How to use Mouse Scroll Wheel Encoder with Arduino

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Rotatory encoder of Mouse wheel

The scroll of a mouse works using a rotary encoder to detect the direction and movement of the wheel so that it helps us better handle the interface of different programs such as web browsers, PDF readers, text editors, etc. .

But a rotary encoder has its advantages and disadvantages regarding using a potentiometer with Arduino as we will see in the following tutorial.

 

A rotary encoder, also called an axis encoder or pulse generator, is an electromechanical device used to convert the angular position of an axis to a digital code, which makes it a class of transducer.

How does it work

If we do not have rotary encoder spec sheet, we can use this circuit with LED’s to find out the sequence of codes that we will need later.

Mouse wheel Rotary Encoder Test with LEDs

As we turn the wheel we will see the sequence of the LEDs on and off, being two LEDs we will translate it into binary code so that the sequence will be 01-> 11-> 10-> 00-> 01 and in the opposite direction 01-> 00-> 10-> 11-> 01. With this we can now connect to Arduino knowing the sequence from which we can extract the number of steps and the direction of rotation.

Conexión con Arduino

Rotary Encoder connection with Arduino.

We connect the two digital outputs to pins 6 and 7 of Arduino. We will constantly read these pins in the code and will form the State variable with these two values. We will check if the value of State changes with respect to the previous measure, if there is no change, the wheel has not been moved, if it is different, we will determine the direction of change (variable cw) and add or subtract in the variable Steps in relation to that direction. As we checked before the sequence of states is the following 1 <-> 3 <-> 2 <-> 0 <-> 1.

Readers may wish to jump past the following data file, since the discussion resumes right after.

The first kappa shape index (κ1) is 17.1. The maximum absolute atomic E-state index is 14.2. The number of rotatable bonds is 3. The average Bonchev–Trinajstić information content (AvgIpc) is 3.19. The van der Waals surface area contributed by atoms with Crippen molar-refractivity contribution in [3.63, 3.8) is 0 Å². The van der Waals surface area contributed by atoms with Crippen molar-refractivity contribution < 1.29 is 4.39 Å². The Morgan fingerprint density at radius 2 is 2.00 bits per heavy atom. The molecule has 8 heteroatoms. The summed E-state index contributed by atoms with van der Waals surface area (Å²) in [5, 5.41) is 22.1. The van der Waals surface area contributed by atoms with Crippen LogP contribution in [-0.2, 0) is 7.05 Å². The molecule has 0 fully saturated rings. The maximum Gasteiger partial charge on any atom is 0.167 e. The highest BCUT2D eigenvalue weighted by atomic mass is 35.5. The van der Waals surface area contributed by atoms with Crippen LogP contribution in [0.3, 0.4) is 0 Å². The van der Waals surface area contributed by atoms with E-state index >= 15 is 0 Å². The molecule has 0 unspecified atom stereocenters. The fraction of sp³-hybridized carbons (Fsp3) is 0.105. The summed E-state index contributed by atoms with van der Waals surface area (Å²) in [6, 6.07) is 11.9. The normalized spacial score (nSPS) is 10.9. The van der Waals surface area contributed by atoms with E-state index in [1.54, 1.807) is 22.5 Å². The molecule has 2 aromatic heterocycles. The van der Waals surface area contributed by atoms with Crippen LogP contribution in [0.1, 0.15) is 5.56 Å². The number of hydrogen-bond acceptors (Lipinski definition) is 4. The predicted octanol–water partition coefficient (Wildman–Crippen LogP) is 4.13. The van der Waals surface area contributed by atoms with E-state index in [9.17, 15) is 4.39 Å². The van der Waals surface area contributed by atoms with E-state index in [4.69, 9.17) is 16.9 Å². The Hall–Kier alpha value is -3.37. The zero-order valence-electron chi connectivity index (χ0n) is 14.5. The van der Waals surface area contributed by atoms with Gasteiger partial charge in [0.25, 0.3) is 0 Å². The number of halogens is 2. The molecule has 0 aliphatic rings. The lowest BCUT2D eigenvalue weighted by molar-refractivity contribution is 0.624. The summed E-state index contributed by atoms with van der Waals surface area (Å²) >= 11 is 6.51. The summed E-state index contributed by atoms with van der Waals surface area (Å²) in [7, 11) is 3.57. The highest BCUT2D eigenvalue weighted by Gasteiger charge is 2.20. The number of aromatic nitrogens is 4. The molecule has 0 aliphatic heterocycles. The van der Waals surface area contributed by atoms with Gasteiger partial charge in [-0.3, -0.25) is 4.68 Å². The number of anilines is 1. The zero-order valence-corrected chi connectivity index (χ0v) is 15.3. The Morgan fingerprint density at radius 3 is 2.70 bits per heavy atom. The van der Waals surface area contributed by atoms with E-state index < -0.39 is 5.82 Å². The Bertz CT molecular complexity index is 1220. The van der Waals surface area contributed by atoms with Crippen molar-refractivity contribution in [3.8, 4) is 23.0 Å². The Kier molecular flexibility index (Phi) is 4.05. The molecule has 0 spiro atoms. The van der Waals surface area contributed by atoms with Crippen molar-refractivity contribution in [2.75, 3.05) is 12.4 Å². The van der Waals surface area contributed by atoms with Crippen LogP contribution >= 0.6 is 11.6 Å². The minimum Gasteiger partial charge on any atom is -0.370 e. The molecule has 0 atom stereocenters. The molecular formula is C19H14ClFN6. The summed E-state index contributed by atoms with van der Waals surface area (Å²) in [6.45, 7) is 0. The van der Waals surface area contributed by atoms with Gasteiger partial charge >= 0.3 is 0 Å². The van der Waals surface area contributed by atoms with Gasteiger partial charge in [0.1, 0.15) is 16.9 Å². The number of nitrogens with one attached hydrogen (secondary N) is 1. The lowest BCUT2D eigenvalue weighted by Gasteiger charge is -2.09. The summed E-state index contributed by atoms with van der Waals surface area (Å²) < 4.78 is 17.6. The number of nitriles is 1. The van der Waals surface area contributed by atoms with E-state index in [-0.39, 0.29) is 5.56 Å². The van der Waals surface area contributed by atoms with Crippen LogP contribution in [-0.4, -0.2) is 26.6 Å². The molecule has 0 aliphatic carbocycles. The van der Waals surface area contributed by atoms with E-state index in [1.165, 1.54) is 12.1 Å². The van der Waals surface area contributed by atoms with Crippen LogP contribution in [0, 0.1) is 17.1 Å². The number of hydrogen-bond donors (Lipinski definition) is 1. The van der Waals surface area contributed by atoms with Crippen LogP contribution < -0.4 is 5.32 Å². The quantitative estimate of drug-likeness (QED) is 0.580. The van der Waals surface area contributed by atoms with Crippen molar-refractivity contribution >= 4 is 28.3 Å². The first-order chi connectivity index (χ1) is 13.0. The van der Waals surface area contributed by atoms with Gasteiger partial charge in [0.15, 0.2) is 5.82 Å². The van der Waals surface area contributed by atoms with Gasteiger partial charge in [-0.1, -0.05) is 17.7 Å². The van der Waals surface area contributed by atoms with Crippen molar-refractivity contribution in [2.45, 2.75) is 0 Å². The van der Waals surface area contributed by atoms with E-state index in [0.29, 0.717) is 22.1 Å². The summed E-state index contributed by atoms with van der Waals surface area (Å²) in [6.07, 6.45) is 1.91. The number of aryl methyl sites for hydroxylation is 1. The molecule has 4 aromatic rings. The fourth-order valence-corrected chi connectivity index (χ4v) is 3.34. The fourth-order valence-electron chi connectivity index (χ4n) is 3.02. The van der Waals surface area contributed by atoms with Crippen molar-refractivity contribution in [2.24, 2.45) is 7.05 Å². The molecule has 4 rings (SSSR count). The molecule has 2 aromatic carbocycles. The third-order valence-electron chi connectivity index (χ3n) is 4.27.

byte AInput = 6;
byte BInput = 7;

byte lastState = 0;
byte steps = 0;
int  cw = 0;
byte AState = 0;
byte BState = 0;
byte State = 0;

void setup() {
  Serial.begin(9600);
  pinMode(AInput, INPUT);
  pinMode(BInput, INPUT);
}

void loop() {
  // read the input pin:
  AState = digitalRead(AInput);
  BState = digitalRead(BInput) << 1;
  State = AState | BState;

  if (lastState != State){
    switch (State) {
      case 0:
        if (lastState == 2){
          steps++;
          cw = 1;
        }
        else if(lastState == 1){
          steps--;
          cw = -1;
        }
        break;
      case 1:
        if (lastState == 0){
          steps++;
          cw = 1;
        }
        else if(lastState == 3){
          steps--;
          cw = -1;
        }
        break;
      case 2:
        if (lastState == 3){
          steps++;
          cw = 1;
        }
        else if(lastState == 0){
          steps--;
          cw = -1;
        }
        break;
      case 3:
        if (lastState == 1){
          steps++;
          cw = 1;
        }
        else if(lastState == 2){
          steps--;
          cw = -1;
        }
        break;
    }
  }

  lastState = State;
  Serial.print(State);
  Serial.print("\t");
  Serial.print(cw);
  Serial.print("\t");
  Serial.println(steps);
  delay(1);
}

To see these values in an alternative way to the monitor of the serial port we can check it with the plotter. To use it correctly we will have to print the variables in a single line separating the variables with \t so that the plotter identifies them as different variables and shows them separately.

 Serial.print(State);
 Serial.print("\t");
 Serial.print(cw);
 Serial.print("\t");
 Serial.println(steps);
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